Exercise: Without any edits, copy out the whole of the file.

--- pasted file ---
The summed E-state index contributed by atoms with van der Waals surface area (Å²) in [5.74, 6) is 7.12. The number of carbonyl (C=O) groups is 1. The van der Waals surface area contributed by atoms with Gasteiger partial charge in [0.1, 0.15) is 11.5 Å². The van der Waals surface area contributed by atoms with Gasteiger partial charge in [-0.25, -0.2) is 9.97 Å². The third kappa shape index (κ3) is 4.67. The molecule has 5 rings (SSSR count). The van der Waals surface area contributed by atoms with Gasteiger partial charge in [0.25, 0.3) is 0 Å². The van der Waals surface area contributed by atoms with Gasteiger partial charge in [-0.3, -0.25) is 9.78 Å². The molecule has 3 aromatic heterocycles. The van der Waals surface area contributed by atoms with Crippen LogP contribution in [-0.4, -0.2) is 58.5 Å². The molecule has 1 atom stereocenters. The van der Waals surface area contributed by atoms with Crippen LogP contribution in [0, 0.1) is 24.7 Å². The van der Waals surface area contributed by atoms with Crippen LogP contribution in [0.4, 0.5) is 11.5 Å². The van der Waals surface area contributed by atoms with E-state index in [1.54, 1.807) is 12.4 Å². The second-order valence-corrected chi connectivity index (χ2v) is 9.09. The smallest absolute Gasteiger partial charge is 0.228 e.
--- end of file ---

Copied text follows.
The summed E-state index contributed by atoms with van der Waals surface area (Å²) in [5.74, 6) is 7.12. The number of carbonyl (C=O) groups is 1. The van der Waals surface area contributed by atoms with Gasteiger partial charge in [0.1, 0.15) is 11.5 Å². The van der Waals surface area contributed by atoms with Gasteiger partial charge in [-0.25, -0.2) is 9.97 Å². The third kappa shape index (κ3) is 4.67. The molecule has 5 rings (SSSR count). The van der Waals surface area contributed by atoms with Gasteiger partial charge in [0.25, 0.3) is 0 Å². The van der Waals surface area contributed by atoms with Gasteiger partial charge in [-0.3, -0.25) is 9.78 Å². The molecule has 3 aromatic heterocycles. The van der Waals surface area contributed by atoms with Crippen LogP contribution in [-0.4, -0.2) is 58.5 Å². The molecule has 1 atom stereocenters. The van der Waals surface area contributed by atoms with Crippen LogP contribution in [0, 0.1) is 24.7 Å². The van der Waals surface area contributed by atoms with Crippen LogP contribution in [0.4, 0.5) is 11.5 Å². The van der Waals surface area contributed by atoms with E-state index in [1.54, 1.807) is 12.4 Å². The second-order valence-corrected chi connectivity index (χ2v) is 9.09. The smallest absolute Gasteiger partial charge is 0.228 e.